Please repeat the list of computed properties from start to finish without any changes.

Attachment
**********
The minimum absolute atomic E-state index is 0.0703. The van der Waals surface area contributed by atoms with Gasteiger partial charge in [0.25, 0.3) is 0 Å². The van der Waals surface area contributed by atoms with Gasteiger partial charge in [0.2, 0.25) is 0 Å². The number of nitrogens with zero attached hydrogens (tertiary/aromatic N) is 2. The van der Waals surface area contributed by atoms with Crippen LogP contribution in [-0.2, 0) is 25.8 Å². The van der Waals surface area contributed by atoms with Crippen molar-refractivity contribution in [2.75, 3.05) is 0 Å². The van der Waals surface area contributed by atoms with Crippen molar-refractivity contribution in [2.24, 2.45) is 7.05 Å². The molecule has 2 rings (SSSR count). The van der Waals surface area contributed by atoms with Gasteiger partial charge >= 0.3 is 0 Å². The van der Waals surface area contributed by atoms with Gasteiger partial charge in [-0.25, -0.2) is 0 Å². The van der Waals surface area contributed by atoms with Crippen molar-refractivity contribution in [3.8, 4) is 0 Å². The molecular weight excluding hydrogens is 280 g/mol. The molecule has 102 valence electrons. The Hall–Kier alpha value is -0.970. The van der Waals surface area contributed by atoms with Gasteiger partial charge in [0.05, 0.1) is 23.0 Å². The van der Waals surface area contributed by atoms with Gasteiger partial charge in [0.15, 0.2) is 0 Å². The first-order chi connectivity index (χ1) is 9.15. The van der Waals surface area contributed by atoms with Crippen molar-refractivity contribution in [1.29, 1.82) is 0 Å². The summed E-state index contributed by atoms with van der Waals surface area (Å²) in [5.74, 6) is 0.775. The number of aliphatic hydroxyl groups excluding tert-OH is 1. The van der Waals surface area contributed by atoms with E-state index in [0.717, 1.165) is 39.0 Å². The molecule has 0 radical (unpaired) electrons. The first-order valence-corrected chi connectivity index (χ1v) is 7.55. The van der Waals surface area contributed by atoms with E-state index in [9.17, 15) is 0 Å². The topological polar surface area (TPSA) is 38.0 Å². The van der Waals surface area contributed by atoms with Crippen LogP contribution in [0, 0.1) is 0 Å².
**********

The minimum absolute atomic E-state index is 0.0703. The van der Waals surface area contributed by atoms with Gasteiger partial charge in [0.25, 0.3) is 0 Å². The van der Waals surface area contributed by atoms with Gasteiger partial charge in [0.2, 0.25) is 0 Å². The number of nitrogens with zero attached hydrogens (tertiary/aromatic N) is 2. The van der Waals surface area contributed by atoms with Crippen LogP contribution in [-0.2, 0) is 25.8 Å². The van der Waals surface area contributed by atoms with Crippen molar-refractivity contribution in [2.75, 3.05) is 0 Å². The van der Waals surface area contributed by atoms with Crippen molar-refractivity contribution in [2.24, 2.45) is 7.05 Å². The molecule has 2 rings (SSSR count). The van der Waals surface area contributed by atoms with Gasteiger partial charge >= 0.3 is 0 Å². The van der Waals surface area contributed by atoms with Gasteiger partial charge in [-0.25, -0.2) is 0 Å². The van der Waals surface area contributed by atoms with Crippen molar-refractivity contribution in [3.8, 4) is 0 Å². The molecular weight excluding hydrogens is 280 g/mol. The molecule has 102 valence electrons. The Hall–Kier alpha value is -0.970. The van der Waals surface area contributed by atoms with Gasteiger partial charge in [0.05, 0.1) is 23.0 Å². The van der Waals surface area contributed by atoms with Gasteiger partial charge in [0.15, 0.2) is 0 Å². The first-order chi connectivity index (χ1) is 9.15. The van der Waals surface area contributed by atoms with Crippen molar-refractivity contribution in [1.29, 1.82) is 0 Å². The summed E-state index contributed by atoms with van der Waals surface area (Å²) in [5.74, 6) is 0.775. The number of aliphatic hydroxyl groups excluding tert-OH is 1. The van der Waals surface area contributed by atoms with E-state index in [0.717, 1.165) is 39.0 Å². The molecule has 0 radical (unpaired) electrons. The first-order valence-corrected chi connectivity index (χ1v) is 7.55. The van der Waals surface area contributed by atoms with E-state index in [9.17, 15) is 0 Å². The topological polar surface area (TPSA) is 38.0 Å². The van der Waals surface area contributed by atoms with Crippen LogP contribution in [0, 0.1) is 0 Å².